Newport’s Historical Food Tour


The first Culinary Arts Club event of the year was painfully good. Van Gogh’s veggie pizza, falafel and cheesecake eggrolls featured prominently, with cookies and calamari making cameo appearances. The trip was stuffed not just with amazing local delicacies, but also an unexpectedly hands-on amount of information. The head chef at the White Horse Tavern, for instance, delighted us all by serving cinnamon-y fried cheesecake goodness for an entrée, before showing us a whole raw pig’s head for dessert. And, while I opted for the vegetarian falafel option at Mission, by the end of our trip, I certainly had a better appreciation for the homemade hotdogs served there.

By the time we rolled onto the bus, Newport had revealed culinary secrets previously unbeknownst to me. Not only are there a plethora of amazing restaurants all within absurd proximity of each other, but they are also filled with friendly, down-to-earth and sustainably oriented people. The trip put numerous new restaurants on my mental map of Newport: probably too many for either my wallet or my stomach. Max Bogan

Who said sailors couldn’t eat well? The culinary industry of Newport ensures hearty meals and bursting bellies. Restored speakeasies and historical taverns evade the average tourists but shine beacons for culinary enthusiasts.   Irreplaceable restaurants hide alongside parks and in alleyways within walking distance from the main Newport attractions. Newport famously retains rich history within its borders, but none like the White Horse Tavern. As the oldest tavern in America, the head chef sees it his responsibility to uphold a name that frequents the top restaurants list. Serving classic New England cuisine and creative fine dining, he keeps the menu fresh like his produce. The delicious food not only attracts customers, but the rich history as well. The founding fathers allegedly held secret revolutionary meetings over a drink in the tavern. But the tavern dates back almost 100 years before that. Such an animated history does not go unnoticed. Rumors of supernatural activity haunt the dark, small and isolated third floor. Unnatural happenings and figures occur at an eerie rate. Since pirates rampaged the New England ports back in the 18th century, some could very well have stopped by, eaten a great meal, and never left. –David Ingraham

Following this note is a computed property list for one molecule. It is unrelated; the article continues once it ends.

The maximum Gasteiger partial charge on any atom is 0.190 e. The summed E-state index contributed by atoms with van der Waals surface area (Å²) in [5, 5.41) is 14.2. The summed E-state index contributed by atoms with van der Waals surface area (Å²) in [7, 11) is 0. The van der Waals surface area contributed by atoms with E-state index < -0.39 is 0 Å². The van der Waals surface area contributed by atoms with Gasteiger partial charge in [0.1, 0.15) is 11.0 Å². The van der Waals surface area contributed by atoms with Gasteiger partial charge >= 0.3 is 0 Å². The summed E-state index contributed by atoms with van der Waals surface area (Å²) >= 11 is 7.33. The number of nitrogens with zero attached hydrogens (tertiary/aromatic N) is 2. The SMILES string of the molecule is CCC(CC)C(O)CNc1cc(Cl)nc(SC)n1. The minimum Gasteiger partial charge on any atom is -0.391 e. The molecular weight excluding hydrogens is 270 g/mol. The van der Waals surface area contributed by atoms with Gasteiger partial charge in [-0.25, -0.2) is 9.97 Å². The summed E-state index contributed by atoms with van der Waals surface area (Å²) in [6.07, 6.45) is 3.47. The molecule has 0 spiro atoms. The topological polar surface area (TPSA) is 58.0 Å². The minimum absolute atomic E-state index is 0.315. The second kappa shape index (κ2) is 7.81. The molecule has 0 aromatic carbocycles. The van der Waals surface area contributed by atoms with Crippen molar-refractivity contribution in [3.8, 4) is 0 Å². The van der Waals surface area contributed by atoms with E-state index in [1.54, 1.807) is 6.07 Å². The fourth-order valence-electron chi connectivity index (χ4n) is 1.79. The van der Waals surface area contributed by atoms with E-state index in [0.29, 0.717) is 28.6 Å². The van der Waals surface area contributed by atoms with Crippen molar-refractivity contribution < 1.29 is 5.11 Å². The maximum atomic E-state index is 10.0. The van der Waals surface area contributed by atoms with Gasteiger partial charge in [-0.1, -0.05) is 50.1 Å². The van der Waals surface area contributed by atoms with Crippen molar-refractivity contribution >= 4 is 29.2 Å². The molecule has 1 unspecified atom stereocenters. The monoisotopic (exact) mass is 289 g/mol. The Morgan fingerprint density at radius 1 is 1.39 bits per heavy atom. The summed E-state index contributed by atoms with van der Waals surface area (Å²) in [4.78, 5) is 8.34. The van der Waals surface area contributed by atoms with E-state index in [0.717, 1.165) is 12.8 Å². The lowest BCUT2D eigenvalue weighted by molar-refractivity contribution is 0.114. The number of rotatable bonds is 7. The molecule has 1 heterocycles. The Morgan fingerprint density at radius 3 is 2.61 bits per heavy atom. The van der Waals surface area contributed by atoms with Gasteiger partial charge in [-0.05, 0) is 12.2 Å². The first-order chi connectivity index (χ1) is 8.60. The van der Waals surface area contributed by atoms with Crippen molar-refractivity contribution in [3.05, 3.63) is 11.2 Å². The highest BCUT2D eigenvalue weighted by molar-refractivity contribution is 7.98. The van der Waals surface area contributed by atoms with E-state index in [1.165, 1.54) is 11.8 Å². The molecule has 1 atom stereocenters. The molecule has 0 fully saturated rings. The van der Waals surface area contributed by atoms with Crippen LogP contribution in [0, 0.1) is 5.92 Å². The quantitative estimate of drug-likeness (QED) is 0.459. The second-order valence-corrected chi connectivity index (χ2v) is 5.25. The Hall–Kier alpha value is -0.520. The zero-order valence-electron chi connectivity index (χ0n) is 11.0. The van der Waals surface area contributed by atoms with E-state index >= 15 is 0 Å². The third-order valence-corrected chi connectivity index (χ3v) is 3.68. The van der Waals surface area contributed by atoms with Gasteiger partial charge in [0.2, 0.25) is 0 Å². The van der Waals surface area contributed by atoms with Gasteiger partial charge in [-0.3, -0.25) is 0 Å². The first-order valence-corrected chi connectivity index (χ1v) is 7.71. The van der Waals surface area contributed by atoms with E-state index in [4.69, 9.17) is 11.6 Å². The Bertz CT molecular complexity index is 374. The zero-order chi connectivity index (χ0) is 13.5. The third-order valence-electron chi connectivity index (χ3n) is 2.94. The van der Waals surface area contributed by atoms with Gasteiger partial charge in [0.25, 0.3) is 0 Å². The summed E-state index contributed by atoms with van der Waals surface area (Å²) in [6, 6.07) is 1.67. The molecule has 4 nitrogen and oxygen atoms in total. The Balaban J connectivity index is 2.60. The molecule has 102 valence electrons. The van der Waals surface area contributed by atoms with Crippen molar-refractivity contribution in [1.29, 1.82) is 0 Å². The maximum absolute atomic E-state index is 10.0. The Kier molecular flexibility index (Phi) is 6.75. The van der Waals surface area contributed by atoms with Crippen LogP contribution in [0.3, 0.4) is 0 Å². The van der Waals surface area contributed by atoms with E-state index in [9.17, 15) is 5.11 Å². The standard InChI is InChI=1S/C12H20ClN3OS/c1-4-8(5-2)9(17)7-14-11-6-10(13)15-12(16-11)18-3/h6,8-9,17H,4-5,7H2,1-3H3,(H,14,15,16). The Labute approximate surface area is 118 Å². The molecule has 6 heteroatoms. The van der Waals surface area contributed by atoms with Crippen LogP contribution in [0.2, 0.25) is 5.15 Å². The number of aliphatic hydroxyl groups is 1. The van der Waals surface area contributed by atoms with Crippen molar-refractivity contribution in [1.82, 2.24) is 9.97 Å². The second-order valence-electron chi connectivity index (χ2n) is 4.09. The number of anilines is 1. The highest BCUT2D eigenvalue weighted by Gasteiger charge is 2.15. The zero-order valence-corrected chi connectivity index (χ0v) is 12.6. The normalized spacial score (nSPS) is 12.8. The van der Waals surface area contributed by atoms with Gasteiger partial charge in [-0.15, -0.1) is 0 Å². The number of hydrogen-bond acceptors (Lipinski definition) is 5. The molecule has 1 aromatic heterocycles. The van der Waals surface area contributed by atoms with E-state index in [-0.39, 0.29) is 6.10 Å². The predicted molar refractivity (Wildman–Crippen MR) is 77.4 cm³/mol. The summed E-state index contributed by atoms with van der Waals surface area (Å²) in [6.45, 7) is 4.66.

The Culinary Arts Club went on its first food-filled adventure of the year beginning with a tour of local Newport restaurants. Despite having been to Newport on various occasions, I had never been to or even heard of most of the places we ate at before the Food Tour.  In addition to the culinary education, we were given a crash-course in Newport’s impressive history.

One of the restaurants we went to was called Perro Salado where we had the Sticky Pork Ribs.  They were easily the best ribs I have ever eaten, which is saying a lot considering I am from the South and have had authentic Memphis-style ribs. The meat fell clean off the bone and had a distinctly sweet flavor (probably due to the mixture of Coca-Cola and brown sugar that it was marinated in,) and the pickled onions were the perfect bit of acidity and crunch to brighten up the whole dish and add a bit of texture. (Over Columbus Day weekend, my friends and I went back to Perro Salado just to have those ribs again, and they did not disappoint.)

We went to the White Horse Tavern last for a bit of dessert where the chef actually came out to give us a bit of history on the building before we got to try his cheesecake-filled egg rolls that were inspired by his son. They were absolutely delicious and much more fun than a traditional cheesecake.  The egg roll itself was fried and rolled in brown sugar and cinnamon and served with macerated berries and a caramel sauce.


Afterwards, we were able to see the kitchen and learn about where the ingredients come from, and we learned about the importance of establishing relationships with farmers in the culinary world. I had never been on a food tour before, or even knew that they existed, but they are a great way to immerse oneself in a city’s culinary culture.

Anjli Patel